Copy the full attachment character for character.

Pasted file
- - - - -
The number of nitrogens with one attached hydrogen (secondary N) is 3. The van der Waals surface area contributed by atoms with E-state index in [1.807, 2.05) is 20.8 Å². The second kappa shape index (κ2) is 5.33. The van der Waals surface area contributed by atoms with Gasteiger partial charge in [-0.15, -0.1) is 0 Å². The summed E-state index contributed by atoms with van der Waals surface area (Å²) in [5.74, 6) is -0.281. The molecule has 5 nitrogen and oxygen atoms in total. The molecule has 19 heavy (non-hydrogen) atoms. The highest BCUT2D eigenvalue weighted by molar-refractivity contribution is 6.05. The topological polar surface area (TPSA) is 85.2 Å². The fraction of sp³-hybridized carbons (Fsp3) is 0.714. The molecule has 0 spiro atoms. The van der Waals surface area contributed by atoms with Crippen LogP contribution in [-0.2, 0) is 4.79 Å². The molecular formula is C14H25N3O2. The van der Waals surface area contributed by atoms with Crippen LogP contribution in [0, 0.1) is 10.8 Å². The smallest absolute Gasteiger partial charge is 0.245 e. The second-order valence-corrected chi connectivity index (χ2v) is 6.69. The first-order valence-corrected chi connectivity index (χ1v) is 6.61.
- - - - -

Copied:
The number of nitrogens with one attached hydrogen (secondary N) is 3. The van der Waals surface area contributed by atoms with E-state index in [1.807, 2.05) is 20.8 Å². The second kappa shape index (κ2) is 5.33. The van der Waals surface area contributed by atoms with Gasteiger partial charge in [-0.15, -0.1) is 0 Å². The summed E-state index contributed by atoms with van der Waals surface area (Å²) in [5.74, 6) is -0.281. The molecule has 5 nitrogen and oxygen atoms in total. The molecule has 19 heavy (non-hydrogen) atoms. The highest BCUT2D eigenvalue weighted by molar-refractivity contribution is 6.05. The topological polar surface area (TPSA) is 85.2 Å². The fraction of sp³-hybridized carbons (Fsp3) is 0.714. The molecule has 0 spiro atoms. The van der Waals surface area contributed by atoms with Crippen LogP contribution in [-0.2, 0) is 4.79 Å². The molecular formula is C14H25N3O2. The van der Waals surface area contributed by atoms with Crippen LogP contribution in [0, 0.1) is 10.8 Å². The smallest absolute Gasteiger partial charge is 0.245 e. The second-order valence-corrected chi connectivity index (χ2v) is 6.69. The first-order valence-corrected chi connectivity index (χ1v) is 6.61.